People who have MCI are often at a more increased risk to develop dementia. Mild cognitive impairment is not a form of dementia, but can be considered a pre-dementia condition that causes systems to worsen over time.
It is reported that 5-20 percent of people over the age of 65 develop MCI. The Alzheimer’s Association states that that MCI is described as more of a set of symptoms than a specific disease. A person with MCI has minor problems with cognition and mental abilities.
MCI leads people to have mild problems with their memory, issues staying focused because they are easily distracted, struggle with finding the words and a difficulty with problem solving. These usually do not cause major enough issues to interfere with everyday life like dementia does. Sometimes people with MCI just need a little extra assistance to complete more demanding tasks.
Most people see a gradual decline in cognitive functions as they age, but people with MCI suffer from a greater decline in their mental abilities, but again, not severe enough to be considered dementia.
Not everyone who has MCI is going to develop dementia, but people with MCI do have a significantly greater chance of developing dementia. Various research methods including brain scans are being used to try to predict who is at risk for dementia so we can offer support and help at earlier stages of the process. Using these research efforts can help us detect changes in the brain structure and function that can lead us to understanding MCI and dementia more.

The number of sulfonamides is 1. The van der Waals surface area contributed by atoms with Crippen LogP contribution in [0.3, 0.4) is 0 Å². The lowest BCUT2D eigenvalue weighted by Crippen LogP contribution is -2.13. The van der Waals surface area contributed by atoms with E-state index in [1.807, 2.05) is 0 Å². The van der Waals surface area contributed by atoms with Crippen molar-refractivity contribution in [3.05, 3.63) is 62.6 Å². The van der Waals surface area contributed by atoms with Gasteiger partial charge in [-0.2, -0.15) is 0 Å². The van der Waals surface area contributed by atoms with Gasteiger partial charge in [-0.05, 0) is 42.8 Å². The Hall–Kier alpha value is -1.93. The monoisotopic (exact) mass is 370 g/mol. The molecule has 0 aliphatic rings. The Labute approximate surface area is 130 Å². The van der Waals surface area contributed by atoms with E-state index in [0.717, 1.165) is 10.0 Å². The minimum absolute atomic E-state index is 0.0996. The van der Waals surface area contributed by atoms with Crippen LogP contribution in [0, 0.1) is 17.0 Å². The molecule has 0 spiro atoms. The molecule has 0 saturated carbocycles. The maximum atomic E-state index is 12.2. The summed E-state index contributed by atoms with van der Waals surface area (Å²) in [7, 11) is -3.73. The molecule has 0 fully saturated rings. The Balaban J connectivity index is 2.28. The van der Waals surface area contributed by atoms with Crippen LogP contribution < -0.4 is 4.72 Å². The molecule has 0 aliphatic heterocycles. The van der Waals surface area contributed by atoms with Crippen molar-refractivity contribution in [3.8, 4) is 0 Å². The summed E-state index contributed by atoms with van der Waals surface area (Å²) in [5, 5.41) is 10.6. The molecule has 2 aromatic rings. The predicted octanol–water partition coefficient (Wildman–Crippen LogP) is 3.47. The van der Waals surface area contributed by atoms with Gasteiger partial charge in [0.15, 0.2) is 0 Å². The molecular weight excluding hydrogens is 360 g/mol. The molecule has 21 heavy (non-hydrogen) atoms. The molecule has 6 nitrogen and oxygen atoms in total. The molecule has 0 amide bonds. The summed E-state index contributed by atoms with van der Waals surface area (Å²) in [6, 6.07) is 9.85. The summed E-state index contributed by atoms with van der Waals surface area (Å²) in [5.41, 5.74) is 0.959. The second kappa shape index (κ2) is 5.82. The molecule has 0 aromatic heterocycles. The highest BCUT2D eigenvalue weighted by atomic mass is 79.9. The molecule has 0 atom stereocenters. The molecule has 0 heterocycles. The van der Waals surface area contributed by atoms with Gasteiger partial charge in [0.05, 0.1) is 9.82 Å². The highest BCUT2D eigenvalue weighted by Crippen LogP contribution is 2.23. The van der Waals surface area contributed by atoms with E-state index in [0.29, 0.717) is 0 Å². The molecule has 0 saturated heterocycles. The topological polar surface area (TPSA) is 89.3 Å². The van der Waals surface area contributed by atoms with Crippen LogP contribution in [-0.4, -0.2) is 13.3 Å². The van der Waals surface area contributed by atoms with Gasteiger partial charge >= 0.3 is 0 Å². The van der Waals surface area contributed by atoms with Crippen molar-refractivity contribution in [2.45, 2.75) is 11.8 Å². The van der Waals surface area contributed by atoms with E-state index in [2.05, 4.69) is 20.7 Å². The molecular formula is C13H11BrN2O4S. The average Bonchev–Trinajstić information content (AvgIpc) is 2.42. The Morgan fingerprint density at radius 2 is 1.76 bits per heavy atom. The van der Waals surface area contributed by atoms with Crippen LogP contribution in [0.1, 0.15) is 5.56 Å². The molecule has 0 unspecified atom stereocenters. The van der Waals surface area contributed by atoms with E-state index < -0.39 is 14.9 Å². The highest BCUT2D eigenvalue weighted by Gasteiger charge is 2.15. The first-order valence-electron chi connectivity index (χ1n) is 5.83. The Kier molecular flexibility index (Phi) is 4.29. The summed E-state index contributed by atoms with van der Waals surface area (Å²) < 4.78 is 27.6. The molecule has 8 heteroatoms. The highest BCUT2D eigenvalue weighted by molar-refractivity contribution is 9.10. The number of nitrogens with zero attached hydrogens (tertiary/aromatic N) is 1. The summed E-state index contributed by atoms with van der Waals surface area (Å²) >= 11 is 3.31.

If you are concerned about your memory, it is best to see a neuropsychologist for an assessment. Diagnosing MCI can help identify people that are at a greater risk to develop dementia. This way we can offer support, advice and more information.
There are many things you can do try to try and prevent cognitive decline. Of course, age and genes play a factor in dementia, but there are preventive measures that can be taken. Living a healthy and active lifestyle is a good start. Stick to a healthy diet and get plenty of exercise. Also, exercise your brain and don’t be afraid to learn new things. Read our blog to learn more about the benefits of new and novel learning.
By reading this blog, I acknowledge that I am not creating or entering a clinical or medical relationship with Dr. DenBoer and SMART Brain Aging. I understand that all materiel included in this blog is strictly for informational purposes only. The content is to provide me with information and knowledge and I will not substitute it for diagnosis, treatment or medical advice. I am aware the author does not hold a medical degree or license and is simply providing me additional information on a variety of health topics.